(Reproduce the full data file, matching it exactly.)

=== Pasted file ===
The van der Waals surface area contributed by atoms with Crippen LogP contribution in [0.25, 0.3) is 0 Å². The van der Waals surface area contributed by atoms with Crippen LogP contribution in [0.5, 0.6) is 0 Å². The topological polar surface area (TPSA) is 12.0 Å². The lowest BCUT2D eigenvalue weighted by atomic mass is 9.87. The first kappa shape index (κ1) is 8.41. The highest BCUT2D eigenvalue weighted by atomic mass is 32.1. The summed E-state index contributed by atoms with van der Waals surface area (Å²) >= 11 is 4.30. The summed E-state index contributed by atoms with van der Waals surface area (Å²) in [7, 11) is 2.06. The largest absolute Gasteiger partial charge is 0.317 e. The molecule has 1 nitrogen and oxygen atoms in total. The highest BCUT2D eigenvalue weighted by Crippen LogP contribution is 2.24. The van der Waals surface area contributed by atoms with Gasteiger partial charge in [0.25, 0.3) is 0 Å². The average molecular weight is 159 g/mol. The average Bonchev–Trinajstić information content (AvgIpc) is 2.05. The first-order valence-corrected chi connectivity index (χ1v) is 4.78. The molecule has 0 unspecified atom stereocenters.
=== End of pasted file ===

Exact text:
The van der Waals surface area contributed by atoms with Crippen LogP contribution in [0.25, 0.3) is 0 Å². The van der Waals surface area contributed by atoms with Crippen LogP contribution in [0.5, 0.6) is 0 Å². The topological polar surface area (TPSA) is 12.0 Å². The lowest BCUT2D eigenvalue weighted by atomic mass is 9.87. The first kappa shape index (κ1) is 8.41. The highest BCUT2D eigenvalue weighted by atomic mass is 32.1. The summed E-state index contributed by atoms with van der Waals surface area (Å²) >= 11 is 4.30. The summed E-state index contributed by atoms with van der Waals surface area (Å²) in [7, 11) is 2.06. The largest absolute Gasteiger partial charge is 0.317 e. The molecule has 1 nitrogen and oxygen atoms in total. The highest BCUT2D eigenvalue weighted by Crippen LogP contribution is 2.24. The van der Waals surface area contributed by atoms with Gasteiger partial charge in [0.25, 0.3) is 0 Å². The average molecular weight is 159 g/mol. The average Bonchev–Trinajstić information content (AvgIpc) is 2.05. The first-order valence-corrected chi connectivity index (χ1v) is 4.78. The molecule has 0 unspecified atom stereocenters.